Your breasts eat themselves, and seven other amazing findings in recent breastfeeding research

November 28, 2016

We've been noticing some pretty amazing research findings about breastfeeding recently. Here are eight of our favorite, eye-opening discoveries that took place in 2016:

Your breasts start to “eat themselves” after weaning:

“When a woman stops breastfeeding, her breasts go from being full-time, milk-producing factories to regular appendages, in a matter of days. Now a molecular switch has been identified that controls their transformation from milk secretors to cellular eaters that gobble up their dying neighbours. The discovery could provide new insights into what goes wrong in breast cancer.”

Immune cells in your breastmilk go to your baby's thymus to educate the baby's immune system:

“There has previously been some evidence that immune cells in breast milk could pass through the wall of the immature gut, but if active they, like antibodies in milk, were considered likely a form of passive immunity. We now show that in addition to some maternal cells being active in the newborn (i.e., that they do contribute to passive cellular immunity), there are, more importantly, others that go to the thymus where they participate in selection of the neonate’s T cells. In this fashion, the neonate develops cells that recognize antigens against which the mother has been vaccinated – a process we have dubbed maternal educational immunity.”

Your breasts have their own microbiome

“In fact, until just two years ago, scientists had assumed that breast tissue was entirely sterile – meaning it contains no bacteria whatsoever. A 2014 paper changed all of that, when scientists from Western University in Ontario, Canada, revealed that breasts actually contain a diverse community of bacteria, which could contribute to maintenance of healthy breast tissue by stimulating nearby immune cells.”

Breastfed babies have longer telomeres – parts of the chromosome which protect our cells from aging:

“Infants who are exclusively breastfed early in life are more likely by age 4 or 5 to have longer telomeres, the protective bits of DNA that cap the ends of chromosomes in cells. In older adults, shorter telomeres are associated with a greater likelihood of developing conditions of aging, such as heart disease, diabetes and some cancers.”

The amount of breastmilk preemies consume in the first 28 days of life has a marked and lasting effect on their brains:

“Premature babies fed more breast milk in the first 28 days of life have better brain development by the time their original birth date arrives, and see benefits to IQ and memory skills later in childhood, a new study suggests. The babies who received more breast milk within the first 28 days of life while they were being cared for in the neonatal intensive care unit (NICU) had increased brain development in certain key areas by the time their original due date arrived, and when measured again later in childhood.”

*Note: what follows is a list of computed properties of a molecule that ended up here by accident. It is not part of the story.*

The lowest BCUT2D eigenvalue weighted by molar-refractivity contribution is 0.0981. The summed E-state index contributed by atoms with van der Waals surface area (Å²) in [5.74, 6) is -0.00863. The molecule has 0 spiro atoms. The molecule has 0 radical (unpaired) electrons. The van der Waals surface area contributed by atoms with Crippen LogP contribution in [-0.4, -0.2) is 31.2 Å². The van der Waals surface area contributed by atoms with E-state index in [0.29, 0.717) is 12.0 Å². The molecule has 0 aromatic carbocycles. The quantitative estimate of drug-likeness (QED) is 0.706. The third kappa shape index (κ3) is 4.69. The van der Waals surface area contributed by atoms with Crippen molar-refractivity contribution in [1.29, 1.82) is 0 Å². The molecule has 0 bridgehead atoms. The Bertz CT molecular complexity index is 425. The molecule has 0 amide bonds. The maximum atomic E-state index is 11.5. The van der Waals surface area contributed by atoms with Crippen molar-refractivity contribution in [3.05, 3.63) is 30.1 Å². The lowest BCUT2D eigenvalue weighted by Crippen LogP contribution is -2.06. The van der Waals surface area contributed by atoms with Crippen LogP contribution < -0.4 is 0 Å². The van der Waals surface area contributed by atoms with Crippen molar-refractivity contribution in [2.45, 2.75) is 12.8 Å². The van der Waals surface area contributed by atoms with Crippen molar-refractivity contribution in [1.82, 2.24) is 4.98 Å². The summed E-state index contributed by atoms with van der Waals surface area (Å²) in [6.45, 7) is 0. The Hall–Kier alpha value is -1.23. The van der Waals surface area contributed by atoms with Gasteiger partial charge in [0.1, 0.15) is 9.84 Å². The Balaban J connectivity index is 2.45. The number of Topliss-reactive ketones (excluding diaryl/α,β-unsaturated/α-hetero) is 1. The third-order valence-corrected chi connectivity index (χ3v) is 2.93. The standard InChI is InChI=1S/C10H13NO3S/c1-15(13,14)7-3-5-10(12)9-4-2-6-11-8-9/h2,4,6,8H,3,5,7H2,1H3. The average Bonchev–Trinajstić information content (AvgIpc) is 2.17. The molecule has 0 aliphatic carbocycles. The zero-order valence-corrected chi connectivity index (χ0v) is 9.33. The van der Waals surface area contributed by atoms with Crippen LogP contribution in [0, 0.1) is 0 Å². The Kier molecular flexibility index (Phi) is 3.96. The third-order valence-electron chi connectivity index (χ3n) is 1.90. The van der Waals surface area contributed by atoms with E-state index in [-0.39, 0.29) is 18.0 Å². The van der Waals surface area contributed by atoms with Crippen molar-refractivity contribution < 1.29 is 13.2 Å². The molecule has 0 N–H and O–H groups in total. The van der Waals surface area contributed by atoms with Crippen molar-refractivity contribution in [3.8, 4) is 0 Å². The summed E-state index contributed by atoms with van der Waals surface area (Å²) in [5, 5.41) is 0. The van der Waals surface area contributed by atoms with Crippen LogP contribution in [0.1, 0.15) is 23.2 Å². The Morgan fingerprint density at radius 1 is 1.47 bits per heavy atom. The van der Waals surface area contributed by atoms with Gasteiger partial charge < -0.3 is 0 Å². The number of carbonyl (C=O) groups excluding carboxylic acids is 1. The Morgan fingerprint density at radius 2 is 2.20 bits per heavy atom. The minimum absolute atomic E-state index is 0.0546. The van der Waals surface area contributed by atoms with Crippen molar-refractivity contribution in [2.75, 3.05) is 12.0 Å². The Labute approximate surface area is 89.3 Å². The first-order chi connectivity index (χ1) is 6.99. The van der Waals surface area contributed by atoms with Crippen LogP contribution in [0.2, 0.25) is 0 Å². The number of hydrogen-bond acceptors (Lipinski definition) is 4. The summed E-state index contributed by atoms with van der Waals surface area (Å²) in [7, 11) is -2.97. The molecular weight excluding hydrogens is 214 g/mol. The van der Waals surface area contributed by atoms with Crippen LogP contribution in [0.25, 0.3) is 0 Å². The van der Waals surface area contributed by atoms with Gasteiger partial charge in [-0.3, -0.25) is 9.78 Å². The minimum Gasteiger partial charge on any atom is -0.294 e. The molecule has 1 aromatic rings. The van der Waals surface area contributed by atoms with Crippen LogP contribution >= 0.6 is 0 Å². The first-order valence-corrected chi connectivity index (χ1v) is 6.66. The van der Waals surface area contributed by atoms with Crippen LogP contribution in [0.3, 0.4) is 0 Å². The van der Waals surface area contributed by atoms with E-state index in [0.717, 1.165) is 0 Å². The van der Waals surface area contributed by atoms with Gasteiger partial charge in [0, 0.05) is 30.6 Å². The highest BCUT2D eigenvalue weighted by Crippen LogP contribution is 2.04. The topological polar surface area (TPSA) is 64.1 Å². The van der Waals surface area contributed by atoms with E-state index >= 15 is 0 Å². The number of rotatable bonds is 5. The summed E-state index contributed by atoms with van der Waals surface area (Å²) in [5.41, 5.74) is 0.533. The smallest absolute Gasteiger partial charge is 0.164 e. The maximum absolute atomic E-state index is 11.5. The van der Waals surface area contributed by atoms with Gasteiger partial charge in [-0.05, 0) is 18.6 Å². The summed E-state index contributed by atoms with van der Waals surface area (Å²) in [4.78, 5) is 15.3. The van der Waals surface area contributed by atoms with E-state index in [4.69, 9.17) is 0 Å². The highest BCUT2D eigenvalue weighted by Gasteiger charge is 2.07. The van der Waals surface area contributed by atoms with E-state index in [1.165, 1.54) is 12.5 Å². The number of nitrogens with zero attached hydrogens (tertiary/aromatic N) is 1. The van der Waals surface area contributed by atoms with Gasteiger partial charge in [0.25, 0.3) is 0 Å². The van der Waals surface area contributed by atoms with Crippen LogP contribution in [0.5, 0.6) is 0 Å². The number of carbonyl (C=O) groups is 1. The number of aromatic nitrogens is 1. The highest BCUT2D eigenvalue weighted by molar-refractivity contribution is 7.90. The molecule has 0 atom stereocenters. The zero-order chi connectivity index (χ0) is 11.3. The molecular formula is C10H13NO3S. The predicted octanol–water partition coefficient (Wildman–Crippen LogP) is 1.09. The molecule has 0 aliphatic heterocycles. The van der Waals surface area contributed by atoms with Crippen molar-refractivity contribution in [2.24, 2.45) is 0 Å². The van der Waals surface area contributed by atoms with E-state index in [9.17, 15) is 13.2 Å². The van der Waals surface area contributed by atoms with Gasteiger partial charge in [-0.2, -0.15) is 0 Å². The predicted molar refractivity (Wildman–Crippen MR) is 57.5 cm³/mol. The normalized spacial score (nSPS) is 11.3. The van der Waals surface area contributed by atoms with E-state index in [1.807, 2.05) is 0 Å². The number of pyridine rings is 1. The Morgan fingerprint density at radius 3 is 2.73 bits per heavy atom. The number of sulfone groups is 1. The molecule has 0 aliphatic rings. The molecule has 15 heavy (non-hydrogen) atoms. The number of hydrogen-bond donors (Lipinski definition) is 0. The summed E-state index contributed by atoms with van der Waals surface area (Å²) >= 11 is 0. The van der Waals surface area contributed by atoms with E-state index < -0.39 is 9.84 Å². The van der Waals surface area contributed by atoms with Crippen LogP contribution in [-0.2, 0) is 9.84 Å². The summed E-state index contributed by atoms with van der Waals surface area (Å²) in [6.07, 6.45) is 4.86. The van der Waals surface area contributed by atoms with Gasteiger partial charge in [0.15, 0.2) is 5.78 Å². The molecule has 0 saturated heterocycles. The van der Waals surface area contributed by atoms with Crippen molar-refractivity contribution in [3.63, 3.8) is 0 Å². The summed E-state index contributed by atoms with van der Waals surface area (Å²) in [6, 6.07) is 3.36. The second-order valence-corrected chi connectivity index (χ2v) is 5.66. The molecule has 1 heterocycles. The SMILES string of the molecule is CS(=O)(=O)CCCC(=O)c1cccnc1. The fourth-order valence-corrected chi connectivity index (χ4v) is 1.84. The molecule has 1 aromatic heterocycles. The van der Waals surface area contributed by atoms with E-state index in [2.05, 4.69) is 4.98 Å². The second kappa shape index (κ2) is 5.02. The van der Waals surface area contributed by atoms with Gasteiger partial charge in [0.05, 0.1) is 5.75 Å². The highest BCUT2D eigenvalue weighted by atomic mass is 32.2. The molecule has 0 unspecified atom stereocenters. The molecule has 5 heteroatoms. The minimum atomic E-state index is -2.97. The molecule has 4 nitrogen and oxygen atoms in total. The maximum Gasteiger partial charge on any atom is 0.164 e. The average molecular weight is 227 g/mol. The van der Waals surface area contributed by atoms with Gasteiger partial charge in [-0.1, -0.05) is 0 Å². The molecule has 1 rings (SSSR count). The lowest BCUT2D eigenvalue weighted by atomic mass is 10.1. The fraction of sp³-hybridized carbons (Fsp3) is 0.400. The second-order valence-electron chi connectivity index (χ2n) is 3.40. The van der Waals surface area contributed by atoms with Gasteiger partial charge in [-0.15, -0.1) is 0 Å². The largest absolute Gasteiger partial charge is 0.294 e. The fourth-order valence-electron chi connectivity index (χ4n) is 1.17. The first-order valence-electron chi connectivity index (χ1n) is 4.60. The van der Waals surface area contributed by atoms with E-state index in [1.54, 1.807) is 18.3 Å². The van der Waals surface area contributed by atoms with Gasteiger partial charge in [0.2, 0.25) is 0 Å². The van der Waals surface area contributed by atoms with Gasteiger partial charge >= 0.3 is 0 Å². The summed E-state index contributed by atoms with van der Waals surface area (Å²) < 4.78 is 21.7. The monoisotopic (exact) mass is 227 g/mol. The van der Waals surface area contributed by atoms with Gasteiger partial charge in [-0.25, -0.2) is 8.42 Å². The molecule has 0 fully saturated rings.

In the U.S., increased breastfeeding could save 3,340 lives every year…:

“The researchers found that suboptimal breast-feeding was associated with more than 3,340 premature deaths in the U.S. each year, costing the nation $3 billion in medical costs, $1.3 billion in indirect costs, and $14.2 billion in costs related to premature deaths. The majority of the excess deaths and medical costs – nearly 80 percent – were maternal.”

...and more than 800,000 children's lives around the world:

“If virtually every new mother breastfed her baby, more than 800,000 children's lives would be saved every year and thousands of future breast cancer deaths could be avoided, new research reveals. The researchers said their findings suggest breast milk is “a personalized medicine for infants” and millions of children are failing to receive the full benefits provided by breastfeeding.”

Oxytocin – a key breastfeeding hormone – can make men more spiritual:

“A new study from Duke University shows that all-male participants who took oxytocin experienced more positive emotions during meditation. Additionally, men reported a greater sense of spirituality shortly after taking the hormone medication, and also a week later. Oxytocin is a hormone that occurs naturally in the body and is stimulated during sex, childbirth and breastfeeding.”

Tags: breastfeeding lactation breastmilk benefits of breastfeeding




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